This dissertation is the result of qualitative research carried out by Beth Middleton as part of a BA Honours Law and Criminology degree during the academic year of 2011/12. The research examines strategic facilitation as a policing strategy and questions whether it is a viable strategy that the police could deploy in policing large scale public gatherings in the future
Strategic facilitation builds a positive report between the police and the public. It manifests itself in the deployment of specifically trained officers within a large crowd to facilitate communication and mediation in the hope that this will avoid mass disorder whilst allowing appropriate lawful protest.
The main focus throughout this research was the policing of the 2011 Liberal Democrat Party conference held in Sheffield, known as Operation Obelisk, see Appendix 1. Three police officers involved in the planning and tactical delivery of this operation have been interviewed during the course of this research. During the course of this research, it has become apparent that there is no literature detailing academic study of the views of individual police officers about the use of strategic facilitation which is a new approach to policing large scale public protest. The research conducted in the preparation of this dissertation addresses this issue.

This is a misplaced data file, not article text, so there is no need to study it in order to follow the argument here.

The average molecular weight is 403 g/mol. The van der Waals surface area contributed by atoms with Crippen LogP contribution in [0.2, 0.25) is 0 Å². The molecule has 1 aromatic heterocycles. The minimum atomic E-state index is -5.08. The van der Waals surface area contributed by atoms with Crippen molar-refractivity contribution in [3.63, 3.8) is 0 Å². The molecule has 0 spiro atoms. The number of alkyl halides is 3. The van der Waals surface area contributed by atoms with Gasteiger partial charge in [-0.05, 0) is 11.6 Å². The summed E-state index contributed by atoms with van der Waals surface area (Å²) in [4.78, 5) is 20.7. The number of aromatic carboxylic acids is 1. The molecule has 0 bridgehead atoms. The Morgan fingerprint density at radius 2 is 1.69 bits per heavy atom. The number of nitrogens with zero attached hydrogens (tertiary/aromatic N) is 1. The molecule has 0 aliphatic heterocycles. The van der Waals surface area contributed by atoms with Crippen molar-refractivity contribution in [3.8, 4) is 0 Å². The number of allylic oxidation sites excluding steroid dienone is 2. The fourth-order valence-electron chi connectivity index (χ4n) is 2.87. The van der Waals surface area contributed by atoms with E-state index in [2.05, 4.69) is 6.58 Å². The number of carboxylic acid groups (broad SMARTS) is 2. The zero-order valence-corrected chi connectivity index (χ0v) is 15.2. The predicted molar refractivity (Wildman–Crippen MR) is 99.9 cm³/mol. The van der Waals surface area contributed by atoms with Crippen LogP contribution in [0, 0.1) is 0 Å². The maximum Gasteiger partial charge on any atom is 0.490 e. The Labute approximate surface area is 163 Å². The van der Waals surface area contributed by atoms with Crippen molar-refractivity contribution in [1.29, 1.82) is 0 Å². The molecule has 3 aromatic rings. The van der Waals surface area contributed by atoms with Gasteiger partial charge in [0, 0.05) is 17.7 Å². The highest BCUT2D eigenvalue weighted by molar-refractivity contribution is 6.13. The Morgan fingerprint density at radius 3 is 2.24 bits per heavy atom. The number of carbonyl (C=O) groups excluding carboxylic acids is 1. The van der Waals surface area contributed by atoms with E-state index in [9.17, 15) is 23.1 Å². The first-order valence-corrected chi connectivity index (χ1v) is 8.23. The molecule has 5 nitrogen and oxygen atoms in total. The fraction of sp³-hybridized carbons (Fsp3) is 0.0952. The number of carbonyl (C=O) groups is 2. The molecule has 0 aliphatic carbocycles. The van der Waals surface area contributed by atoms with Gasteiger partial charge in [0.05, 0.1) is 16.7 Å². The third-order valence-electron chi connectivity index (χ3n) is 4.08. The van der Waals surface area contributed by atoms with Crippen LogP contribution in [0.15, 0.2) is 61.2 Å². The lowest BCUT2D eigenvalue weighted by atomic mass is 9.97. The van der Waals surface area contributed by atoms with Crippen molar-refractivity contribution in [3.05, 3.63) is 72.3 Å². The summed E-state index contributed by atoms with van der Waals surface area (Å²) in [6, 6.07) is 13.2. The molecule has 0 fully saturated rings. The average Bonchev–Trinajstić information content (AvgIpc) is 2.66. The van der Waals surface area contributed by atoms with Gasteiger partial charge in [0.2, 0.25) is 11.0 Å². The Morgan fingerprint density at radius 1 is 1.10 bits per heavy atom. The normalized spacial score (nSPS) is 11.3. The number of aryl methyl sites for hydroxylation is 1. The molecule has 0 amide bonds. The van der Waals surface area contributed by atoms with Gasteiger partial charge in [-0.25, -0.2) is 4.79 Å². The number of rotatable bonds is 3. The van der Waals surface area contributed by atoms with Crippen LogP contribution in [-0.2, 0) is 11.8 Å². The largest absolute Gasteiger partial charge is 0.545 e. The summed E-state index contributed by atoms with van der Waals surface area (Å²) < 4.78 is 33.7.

Following interviews of the identified police officers from Operation Obelisk, thematic analysis was conducted and themes established. When interviewed, the officers were all of the opinion that strategic facilitation had been effective in reducing disorder. These factors taken together indicate that strategic facilitation is the way forward for the police.
The research suggests that it would be beneficial for the police service to consider expanding the use of strategic facilitation into other aspects of policing.
Its use across the whole of the police service would replicate the success of Operation Obelisk.
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